In the early '70s, Dennis Palumbo left Pittsburgh on a road that took him to Hollywood, as a screenwriter. Among other credits, the Penn Hills native and Pitt grad became a staff writer for Welcome Back, Kotter and, perhaps most notably, co-scripted the acclaimed 1982 Peter O'Toole film comedy My Favorite Year.
Though he did well enough, like many in Hollywood, Palumbo found himself in therapy. Happy ending, though: "I fell in love with the process," says Palumbo. He discovered a new calling and, for two decades, has himself been a licensed psychotherapist in private practice. He specializes in creative types: writer, actors, directors.
One reason he can help them is that Palumbo, too, remains a creative type. He's the author of a guidebook, Writing From the Inside Out. And he writes articles (about TV and more) for outlets from The New York Times to The Lancet; does commentary on NPR's All Things Considered; and blogs for The Huffington Post. He's also published short fiction (much of it written at lunch, between therapy sessions).
Now Palumbo, 59, follows his long-ago first novel and numerous short stories with his first detective novel. Unsurprisingly, the hero of Mirror Image is a psychotherapist: Daniel Rinaldi, who treats victims of violent crime. Rinaldi's troubles begin when a patient who's begun dressing like Rinaldi is murdered just after a session.
Pertinent to Palumbo's upcoming appearances here, Mirror Image (Poisoned Pen Press) is set in Pittsburgh. It's more than a nominal homecoming: Palumbo visits family and friends here regularly, and is intrigued by this "shot-and-a-beer town that collides with the Information Age."
Rinaldi, for instance, "used to work with his uncle in the produce yard, down in the Strip," says Palumbo, by phone from in Sherman Oaks, Calif. "I tried to make him a combination -- a little bit of the past of Pittsburgh with the modern. He says somewhere, 'I'm the first to go to college, the first to wear a jacket and tie.'"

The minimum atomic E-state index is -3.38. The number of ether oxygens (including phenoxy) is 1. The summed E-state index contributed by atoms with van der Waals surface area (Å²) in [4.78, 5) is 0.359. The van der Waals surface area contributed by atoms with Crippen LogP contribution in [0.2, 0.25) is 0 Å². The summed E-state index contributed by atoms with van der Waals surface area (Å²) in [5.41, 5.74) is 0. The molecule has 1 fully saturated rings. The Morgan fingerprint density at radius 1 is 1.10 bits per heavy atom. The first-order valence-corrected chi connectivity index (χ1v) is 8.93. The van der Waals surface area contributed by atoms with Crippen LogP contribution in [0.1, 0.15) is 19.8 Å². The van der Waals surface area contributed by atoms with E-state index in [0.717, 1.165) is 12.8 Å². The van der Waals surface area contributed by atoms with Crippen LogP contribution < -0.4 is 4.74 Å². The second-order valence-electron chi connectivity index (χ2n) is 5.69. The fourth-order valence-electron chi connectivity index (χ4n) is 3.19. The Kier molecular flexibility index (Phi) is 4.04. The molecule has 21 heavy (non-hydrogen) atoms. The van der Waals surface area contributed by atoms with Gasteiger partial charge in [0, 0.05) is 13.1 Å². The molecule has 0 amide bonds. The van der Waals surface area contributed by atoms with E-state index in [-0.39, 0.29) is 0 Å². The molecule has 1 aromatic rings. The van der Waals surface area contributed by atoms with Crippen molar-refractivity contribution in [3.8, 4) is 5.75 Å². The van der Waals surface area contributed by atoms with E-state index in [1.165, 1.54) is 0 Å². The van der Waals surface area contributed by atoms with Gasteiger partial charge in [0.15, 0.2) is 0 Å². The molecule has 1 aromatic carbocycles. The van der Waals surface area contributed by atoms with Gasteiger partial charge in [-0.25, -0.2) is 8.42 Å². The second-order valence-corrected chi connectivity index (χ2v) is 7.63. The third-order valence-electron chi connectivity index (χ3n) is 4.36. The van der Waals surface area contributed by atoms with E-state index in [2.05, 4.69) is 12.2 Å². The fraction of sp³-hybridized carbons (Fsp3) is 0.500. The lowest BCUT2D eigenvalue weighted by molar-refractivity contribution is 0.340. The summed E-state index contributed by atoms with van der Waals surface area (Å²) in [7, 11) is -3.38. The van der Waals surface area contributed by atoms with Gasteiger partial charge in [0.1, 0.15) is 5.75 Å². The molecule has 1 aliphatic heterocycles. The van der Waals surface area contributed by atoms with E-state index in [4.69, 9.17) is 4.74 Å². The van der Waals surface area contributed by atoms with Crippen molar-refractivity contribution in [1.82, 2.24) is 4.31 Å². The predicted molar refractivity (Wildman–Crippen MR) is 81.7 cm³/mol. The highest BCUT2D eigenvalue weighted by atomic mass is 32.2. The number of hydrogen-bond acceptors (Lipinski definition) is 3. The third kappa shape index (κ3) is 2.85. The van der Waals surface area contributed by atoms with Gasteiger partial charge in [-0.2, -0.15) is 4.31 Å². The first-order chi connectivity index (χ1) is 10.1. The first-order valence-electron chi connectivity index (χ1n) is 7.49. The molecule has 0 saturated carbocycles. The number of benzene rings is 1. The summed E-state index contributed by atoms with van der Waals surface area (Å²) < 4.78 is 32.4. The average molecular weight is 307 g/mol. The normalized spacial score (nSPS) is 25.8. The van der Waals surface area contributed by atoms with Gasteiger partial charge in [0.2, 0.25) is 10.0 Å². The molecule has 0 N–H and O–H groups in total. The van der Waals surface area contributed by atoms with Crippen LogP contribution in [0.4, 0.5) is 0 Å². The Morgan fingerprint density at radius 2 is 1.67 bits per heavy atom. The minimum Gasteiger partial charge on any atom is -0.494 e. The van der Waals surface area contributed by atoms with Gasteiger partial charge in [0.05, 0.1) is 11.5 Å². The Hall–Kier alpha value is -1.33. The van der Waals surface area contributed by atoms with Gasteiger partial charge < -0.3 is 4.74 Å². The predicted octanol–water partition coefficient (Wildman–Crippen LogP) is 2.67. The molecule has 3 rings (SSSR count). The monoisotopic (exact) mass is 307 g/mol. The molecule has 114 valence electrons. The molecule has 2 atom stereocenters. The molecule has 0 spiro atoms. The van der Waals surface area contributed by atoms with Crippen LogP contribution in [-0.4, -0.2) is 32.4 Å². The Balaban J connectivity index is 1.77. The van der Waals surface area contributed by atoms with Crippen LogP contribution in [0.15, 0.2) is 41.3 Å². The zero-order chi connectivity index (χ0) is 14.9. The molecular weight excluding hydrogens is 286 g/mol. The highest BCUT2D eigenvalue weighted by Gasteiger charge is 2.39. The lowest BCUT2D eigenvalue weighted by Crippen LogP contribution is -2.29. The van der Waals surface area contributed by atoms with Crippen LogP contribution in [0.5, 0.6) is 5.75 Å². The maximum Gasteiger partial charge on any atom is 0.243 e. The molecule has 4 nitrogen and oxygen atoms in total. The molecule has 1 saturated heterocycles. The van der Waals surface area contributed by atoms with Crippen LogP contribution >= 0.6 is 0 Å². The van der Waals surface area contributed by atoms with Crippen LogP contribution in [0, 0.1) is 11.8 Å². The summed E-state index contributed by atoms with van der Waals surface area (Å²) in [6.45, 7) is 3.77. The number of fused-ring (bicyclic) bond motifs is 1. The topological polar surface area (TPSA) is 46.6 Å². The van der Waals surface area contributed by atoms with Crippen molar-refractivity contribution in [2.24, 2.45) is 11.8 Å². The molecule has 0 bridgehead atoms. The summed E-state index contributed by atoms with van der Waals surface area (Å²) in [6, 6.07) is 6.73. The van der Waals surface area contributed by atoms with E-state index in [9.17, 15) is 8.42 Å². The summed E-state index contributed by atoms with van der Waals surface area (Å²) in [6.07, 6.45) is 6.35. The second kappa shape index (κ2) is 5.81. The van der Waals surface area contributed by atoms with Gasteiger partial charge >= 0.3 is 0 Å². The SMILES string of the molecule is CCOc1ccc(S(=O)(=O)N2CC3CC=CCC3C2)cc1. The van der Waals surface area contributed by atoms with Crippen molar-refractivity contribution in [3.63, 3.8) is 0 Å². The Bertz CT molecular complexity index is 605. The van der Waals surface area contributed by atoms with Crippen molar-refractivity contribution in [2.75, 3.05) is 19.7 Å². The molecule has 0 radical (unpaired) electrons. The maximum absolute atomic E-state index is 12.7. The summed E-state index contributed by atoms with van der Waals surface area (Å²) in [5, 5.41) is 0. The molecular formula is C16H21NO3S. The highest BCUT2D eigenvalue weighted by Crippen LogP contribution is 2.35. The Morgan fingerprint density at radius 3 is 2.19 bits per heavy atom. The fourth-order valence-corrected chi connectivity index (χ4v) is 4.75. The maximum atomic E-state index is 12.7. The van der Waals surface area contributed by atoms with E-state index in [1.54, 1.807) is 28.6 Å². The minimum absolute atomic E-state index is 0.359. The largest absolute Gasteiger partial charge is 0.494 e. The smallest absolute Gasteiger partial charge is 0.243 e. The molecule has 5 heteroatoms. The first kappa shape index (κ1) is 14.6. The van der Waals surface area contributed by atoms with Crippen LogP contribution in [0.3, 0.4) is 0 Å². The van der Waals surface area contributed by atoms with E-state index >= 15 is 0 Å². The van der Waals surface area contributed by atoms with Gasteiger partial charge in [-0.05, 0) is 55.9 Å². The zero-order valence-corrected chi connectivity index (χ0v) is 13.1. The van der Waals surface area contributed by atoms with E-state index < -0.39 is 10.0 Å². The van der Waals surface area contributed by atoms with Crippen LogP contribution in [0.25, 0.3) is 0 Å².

Palumbo's own Pittsburgh memories include college-student stints at J&L Steel. "I had this big, I guess you would call it an Italian afro, and my hard hat would just sit on top of my hair," he recalls. "It was very funny."
Mirror Image's supporting cast ranges from a bipolar pianist to the woman who refers Rinaldi's patients from the police, and who just happens to be a relative. "It's that thing, when I was a kid, from the real-estate guy to the insurance, [family service-providers] all had to be related ... or the friend of a relation," says Palumbo. "Very, very familial. ... My hero's accountant is his cousin Johnny. That's real Pittsburgh."
So is Rinaldi an alternate-universe Palumbo? "He's a handsomer, braver, resourceful, fantasy version of me," says Palumbo. "The clinical stuff [about psychotherapy] is all very accurate. But his resourcefulness, and his bravery -- I'd run from most of the situations he walks into."
Dennis Palumbo author appearances Sat., Aug. 21: 10 a.m. (Mystery Lovers' Bookstore, Oakmont; 412-828-4877); 3 p.m. (Penguin Bookshop, Sewickley; 412-741-3838); and 6 p.m. (free writing workshop, Borders Eastside, East Liberty; 412-441-1080) Sun., Aug. 22: 2 p.m. (Joseph-Beth Booksellers, South Side; 412-381-3600 x1940). All events are free.